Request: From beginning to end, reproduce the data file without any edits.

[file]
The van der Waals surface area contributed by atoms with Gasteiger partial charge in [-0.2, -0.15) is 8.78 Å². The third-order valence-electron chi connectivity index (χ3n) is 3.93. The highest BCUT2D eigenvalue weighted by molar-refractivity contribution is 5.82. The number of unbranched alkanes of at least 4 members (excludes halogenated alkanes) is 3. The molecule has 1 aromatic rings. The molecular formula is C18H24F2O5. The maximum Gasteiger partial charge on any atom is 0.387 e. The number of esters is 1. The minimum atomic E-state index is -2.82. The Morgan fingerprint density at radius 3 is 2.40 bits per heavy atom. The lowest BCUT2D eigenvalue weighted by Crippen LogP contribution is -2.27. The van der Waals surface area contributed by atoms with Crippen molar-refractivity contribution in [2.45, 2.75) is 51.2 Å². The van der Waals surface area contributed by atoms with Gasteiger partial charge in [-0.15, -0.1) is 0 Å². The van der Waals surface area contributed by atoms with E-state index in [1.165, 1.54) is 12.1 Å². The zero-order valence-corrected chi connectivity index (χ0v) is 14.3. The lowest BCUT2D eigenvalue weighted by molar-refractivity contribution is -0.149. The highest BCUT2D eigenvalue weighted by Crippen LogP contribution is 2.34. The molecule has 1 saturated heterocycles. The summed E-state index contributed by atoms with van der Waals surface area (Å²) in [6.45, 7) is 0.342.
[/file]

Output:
The van der Waals surface area contributed by atoms with Gasteiger partial charge in [-0.2, -0.15) is 8.78 Å². The third-order valence-electron chi connectivity index (χ3n) is 3.93. The highest BCUT2D eigenvalue weighted by molar-refractivity contribution is 5.82. The number of unbranched alkanes of at least 4 members (excludes halogenated alkanes) is 3. The molecule has 1 aromatic rings. The molecular formula is C18H24F2O5. The maximum Gasteiger partial charge on any atom is 0.387 e. The number of esters is 1. The minimum atomic E-state index is -2.82. The Morgan fingerprint density at radius 3 is 2.40 bits per heavy atom. The lowest BCUT2D eigenvalue weighted by Crippen LogP contribution is -2.27. The van der Waals surface area contributed by atoms with Crippen molar-refractivity contribution in [2.45, 2.75) is 51.2 Å². The van der Waals surface area contributed by atoms with Gasteiger partial charge in [-0.15, -0.1) is 0 Å². The van der Waals surface area contributed by atoms with E-state index in [1.165, 1.54) is 12.1 Å². The zero-order valence-corrected chi connectivity index (χ0v) is 14.3. The lowest BCUT2D eigenvalue weighted by molar-refractivity contribution is -0.149. The highest BCUT2D eigenvalue weighted by Crippen LogP contribution is 2.34. The molecule has 1 saturated heterocycles. The summed E-state index contributed by atoms with van der Waals surface area (Å²) in [6.45, 7) is 0.342.